Judge Asked to Do Wedding Before Sentencing

By Jerry Markon
Washington Post Staff Writer
Friday, June 6, 2008

A former State Department officer has a proposal for U.S. District Judge Gerald Bruce Lee: Before the judge sentences him on child pornography charges, he wants Lee to perform his wedding ceremony.

Lee is considering the highly unusual request, under which Gons Gutierrez Nachman, 42, would tie the knot with his 21-year-old Brazilian fiancee in the same Alexandria federal courtroom where he admitted having sex with three underage girls while posted overseas.

Prosecutors are not forever holding their peace.

"The government objects," they wrote the judge Wednesday. "The defendant's request, in the government's view, attempts to shift the focus away from the very serious criminal offenses for which he will be sentenced."

The proposed nuptials sprang from a hearing in Lee's court in April, when Nachman pleaded guilty to possessing child pornography and misusing his diplomatic passport. Nachman's attorneys startled courtroom observers by asking Lee to marry him and Ana Carolina Pereira Porcher, explaining that the Alexandria jail, where Nachman is being held, had refused to allow the ceremony.

Lee seemed skeptical but said he would consider it if the couple obtained a marriage license, according to lawyers who were present. On June 2, Nachman's attorneys wrote a follow-up letter to the judge. "The Court expressed its willingness to perform the wedding if Mr. Nachman and Ms. Porcher could obtain the appropriate authorization for a marriage license," they said.

The couple now had a license and wanted Lee to marry them "at the earliest convenient opportunity for the Court," the lawyers said. If the judge declined, they added, they'd at least like to use his courtroom.

Legal ethicists said the judge should have strenuously objected. "It would show very poor judgment for the court to perform this ceremony or even to entertain the possibility," said Stephen Gillers, a law professor at New York University. "He should have shot this down as soon as they asked. He's not there to perform weddings; he's there to send a man to jail."

"I suspect that in 232 years of American history," Gillers added, "it's never happened that a judge has performed a marriage ceremony for a defendant awaiting sentencing in a serious felony case in his own court."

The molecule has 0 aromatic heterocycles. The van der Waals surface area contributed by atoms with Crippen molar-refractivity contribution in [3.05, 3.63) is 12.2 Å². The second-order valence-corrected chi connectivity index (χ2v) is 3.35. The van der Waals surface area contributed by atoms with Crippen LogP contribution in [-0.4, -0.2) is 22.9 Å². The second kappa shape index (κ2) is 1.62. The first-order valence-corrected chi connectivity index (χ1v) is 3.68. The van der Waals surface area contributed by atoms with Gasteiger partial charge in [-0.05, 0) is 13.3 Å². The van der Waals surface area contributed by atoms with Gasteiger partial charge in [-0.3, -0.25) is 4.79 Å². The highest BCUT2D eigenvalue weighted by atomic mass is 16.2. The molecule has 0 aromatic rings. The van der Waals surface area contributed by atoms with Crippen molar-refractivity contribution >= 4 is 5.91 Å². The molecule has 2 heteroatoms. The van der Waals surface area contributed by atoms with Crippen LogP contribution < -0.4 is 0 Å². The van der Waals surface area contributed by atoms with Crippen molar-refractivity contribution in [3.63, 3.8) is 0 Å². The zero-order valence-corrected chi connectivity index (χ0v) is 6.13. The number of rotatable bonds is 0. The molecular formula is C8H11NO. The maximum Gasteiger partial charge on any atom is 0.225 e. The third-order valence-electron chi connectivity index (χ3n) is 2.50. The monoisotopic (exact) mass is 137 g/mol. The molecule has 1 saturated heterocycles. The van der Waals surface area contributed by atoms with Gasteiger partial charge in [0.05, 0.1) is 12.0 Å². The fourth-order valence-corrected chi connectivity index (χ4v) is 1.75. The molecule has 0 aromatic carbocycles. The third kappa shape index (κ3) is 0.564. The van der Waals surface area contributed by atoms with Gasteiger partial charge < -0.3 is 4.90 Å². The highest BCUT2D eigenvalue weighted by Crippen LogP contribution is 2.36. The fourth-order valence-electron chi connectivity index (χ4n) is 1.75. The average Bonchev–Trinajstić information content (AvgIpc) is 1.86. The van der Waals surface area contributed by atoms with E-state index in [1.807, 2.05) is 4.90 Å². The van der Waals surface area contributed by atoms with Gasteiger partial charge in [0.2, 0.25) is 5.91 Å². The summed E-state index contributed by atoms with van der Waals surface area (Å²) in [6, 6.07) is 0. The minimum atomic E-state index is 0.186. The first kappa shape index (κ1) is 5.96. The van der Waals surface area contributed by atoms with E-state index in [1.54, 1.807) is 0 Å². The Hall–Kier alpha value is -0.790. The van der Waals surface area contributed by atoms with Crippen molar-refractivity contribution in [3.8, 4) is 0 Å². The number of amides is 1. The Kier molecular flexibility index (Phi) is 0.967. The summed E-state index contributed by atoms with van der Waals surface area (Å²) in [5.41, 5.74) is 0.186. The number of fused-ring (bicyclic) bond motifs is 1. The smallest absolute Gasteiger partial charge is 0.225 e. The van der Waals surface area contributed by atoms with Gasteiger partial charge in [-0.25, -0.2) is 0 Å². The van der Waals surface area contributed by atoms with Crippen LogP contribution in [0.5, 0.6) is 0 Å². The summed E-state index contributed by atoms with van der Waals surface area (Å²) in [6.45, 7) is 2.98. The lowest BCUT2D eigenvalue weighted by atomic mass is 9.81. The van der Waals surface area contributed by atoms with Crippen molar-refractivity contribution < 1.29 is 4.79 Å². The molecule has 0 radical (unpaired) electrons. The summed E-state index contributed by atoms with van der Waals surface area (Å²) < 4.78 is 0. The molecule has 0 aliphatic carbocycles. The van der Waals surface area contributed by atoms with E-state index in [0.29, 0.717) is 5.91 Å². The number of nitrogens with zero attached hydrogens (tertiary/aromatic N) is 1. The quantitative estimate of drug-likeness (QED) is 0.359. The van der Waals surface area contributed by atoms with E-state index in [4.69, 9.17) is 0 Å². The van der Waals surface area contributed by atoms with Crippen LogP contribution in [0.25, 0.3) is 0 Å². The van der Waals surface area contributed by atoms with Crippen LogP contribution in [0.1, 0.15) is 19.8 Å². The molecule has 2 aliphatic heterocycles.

Through a court spokeswoman, Lee declined to comment yesterday.

Stephen Stine, an attorney for Nachman, said the former diplomat's attorneys "are trying to facilitate his marriage legitimately before Judge Lee or another authorized officiant. The U.S. government has no standing to object to the marriage, which the Commonwealth of Virginia has authorized."

Porcher, a Brazilian citizen who lives in Maryland, could not be located yesterday to comment.

Nachman had been posted in Brazil and the Congo during his tenure as a Foreign Service officer, which began in 2003. Court documents say he had sexual relations in government-provided housing with a 17-year-old girl and 14-year-old girl in the Congo and with a 16-year-old girl in Brazil. He wrote about his encounters in a diary and filmed them. One seized tape was labeled "2004 Congo Sexual Adventures."

Nachman will be sentenced July 11, and federal guidelines call for a nine- to 11-year term, according to court records. Assistant U.S. Attorney Ronald L. Walutes wrote that he will seek a tougher term because "the defendant's abuse of his position could not be more shameful."

"The government objects to the defendant's repeated effort to involve this Court in facilitating his marriage in this Courthouse," wrote Walutes, who said Nachman was "misinformed" when he told Lee that the federal Bureau of Prisons would not allow him to be married in jail.

Traci Billingsley, a Bureau of Prisons spokeswoman, said inmates can wed in prison if the warden approves, there is no legal restriction and the ceremony poses no security threat.

But Nachman won't be walking down the aisle at the Alexandria Detention Center, where he has been held since February. "This has always been the policy," said Harry Covert, a spokesman for Sheriff Dana A. Lawhorne. "There has never been an exception."

Staff researcher Meg Smith contributed to this report.

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